Data structures (introduction)


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Data structures (introduction)

  1. 1. Data Structures Arvind Devaraj
  2. 2. Data Structure Selection • What data structure will you use in the following Scenarios
  3. 3. Ten people are standing in a row. Every third person is eliminated. Which person remains Which Data structure ? Array, List, Tree, Stack, Queue ????? SCENARIO-1
  4. 4. SCENARIO 2 Recent 5 missed calls must be displayed Which Data structure ? Array, List, Tree, Stack, Queue ?????
  5. 5. SCENARIO 3 • Need to maintain database of student names…support for – Insert, Delete, Search – (also) next and previous person – (also) find who got maximum marks Which Data structure ? Array, List, Tree, Stack, Queue ?????
  6. 6. SCENARIO 4 Each person is assigned a priority number when he enters an office. The person who has the highest priority is served Each process is having priority. The OS schedules the one having the highest priority Which Data structure ? Array, List, Tree, Stack, Queue ?????
  7. 7. Arrays (vs List) + Fast Access + Memory consumption is minimal - Insertion and deletion is complicated
  8. 8. Linked Lists • A way of making variable length arrays – In which insertions and deletions are easy • But nothing comes for free – Finding an element can be slow – Extra space is needed for the links
  9. 9. Linked List Example Jill Joe Tom first Public static main (String[] argv) { Student first; … } Public class Student { String name; public Student next; }
  10. 10. Trees • Linked list with multiple next elements Binary trees are useful for relationships like “<“ , “>” • Insertions and deletions are easy • Useful for fast searching of large collections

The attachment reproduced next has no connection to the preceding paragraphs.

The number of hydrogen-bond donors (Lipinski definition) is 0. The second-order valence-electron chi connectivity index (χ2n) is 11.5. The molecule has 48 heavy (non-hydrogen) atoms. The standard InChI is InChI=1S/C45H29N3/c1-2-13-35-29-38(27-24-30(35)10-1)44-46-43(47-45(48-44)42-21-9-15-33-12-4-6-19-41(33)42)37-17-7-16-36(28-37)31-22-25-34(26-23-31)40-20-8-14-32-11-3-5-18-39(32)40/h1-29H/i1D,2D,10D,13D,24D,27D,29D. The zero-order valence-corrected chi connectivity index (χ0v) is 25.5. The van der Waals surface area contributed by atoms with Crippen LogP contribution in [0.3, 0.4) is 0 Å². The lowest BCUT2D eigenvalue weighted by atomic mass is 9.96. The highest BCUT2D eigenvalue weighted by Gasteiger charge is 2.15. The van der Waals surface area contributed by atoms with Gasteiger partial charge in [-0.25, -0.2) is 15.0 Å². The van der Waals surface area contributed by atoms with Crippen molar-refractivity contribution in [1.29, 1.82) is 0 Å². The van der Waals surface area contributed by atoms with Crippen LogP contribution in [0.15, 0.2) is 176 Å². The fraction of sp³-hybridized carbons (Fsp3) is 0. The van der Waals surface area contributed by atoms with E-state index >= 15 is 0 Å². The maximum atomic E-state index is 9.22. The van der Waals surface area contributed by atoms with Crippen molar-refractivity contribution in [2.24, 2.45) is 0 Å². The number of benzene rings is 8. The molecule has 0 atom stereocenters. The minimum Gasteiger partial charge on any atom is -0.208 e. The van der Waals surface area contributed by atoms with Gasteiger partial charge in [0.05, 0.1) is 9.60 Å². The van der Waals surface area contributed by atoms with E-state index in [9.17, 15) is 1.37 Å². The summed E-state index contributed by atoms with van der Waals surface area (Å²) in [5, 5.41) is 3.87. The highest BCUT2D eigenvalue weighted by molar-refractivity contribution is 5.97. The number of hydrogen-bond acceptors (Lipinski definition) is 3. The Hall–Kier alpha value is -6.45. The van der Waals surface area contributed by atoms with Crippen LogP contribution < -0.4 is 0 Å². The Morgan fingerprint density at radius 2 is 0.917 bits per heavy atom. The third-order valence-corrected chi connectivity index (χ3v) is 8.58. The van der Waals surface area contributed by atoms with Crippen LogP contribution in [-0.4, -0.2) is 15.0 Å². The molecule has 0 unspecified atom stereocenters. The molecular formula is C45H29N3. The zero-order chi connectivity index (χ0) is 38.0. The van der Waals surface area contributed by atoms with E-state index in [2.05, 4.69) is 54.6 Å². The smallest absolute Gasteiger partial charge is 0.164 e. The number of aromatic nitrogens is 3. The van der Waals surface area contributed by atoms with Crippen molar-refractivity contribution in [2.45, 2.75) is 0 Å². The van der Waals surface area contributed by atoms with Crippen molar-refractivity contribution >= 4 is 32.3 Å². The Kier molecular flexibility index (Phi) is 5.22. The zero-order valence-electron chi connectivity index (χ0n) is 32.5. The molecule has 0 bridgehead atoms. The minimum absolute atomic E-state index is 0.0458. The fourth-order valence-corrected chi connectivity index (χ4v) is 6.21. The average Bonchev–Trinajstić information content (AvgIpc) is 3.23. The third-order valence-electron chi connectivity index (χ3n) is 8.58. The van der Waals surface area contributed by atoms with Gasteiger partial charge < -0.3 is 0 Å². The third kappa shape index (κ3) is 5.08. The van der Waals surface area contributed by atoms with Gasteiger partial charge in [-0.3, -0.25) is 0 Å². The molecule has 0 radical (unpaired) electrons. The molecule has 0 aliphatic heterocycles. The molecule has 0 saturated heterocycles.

11. 11. Binary Tree Example Jill Joe Tom root Public class Student { int String name; public Student left; public Student right; }
  12. 12. Write a program • height of binary tree • Count leaves • Find minimum value • Locate a particular node • Find successor of a node • Check if it’s a Binary Search tree
  13. 13. int height( BinaryTree Node t) { if t is a null tree return -1; hl = height( left subtree of t); hr = height( right subtree of t); h = 1 + maximum of hl and hr; return h; }
  14. 14. Hashtables • Find an element nearly as fast as in an array – With easy insertion and deletion – But without the ability to keep things in order • Fairly complex to implement – But Java defines a class to make it simple • Helpful to understand how it works – “One size fits all” approaches are inefficient
  15. 15. Choosing a Data Structure • What operations do you need to perform? • Hashing finds single elements quickly – But cannot preserve order • Stacks and linked lists preserve order easily – But they can only read one element at any time • Balanced trees are best when you need both – Need to read in blocks (for disks) – B-Tree is used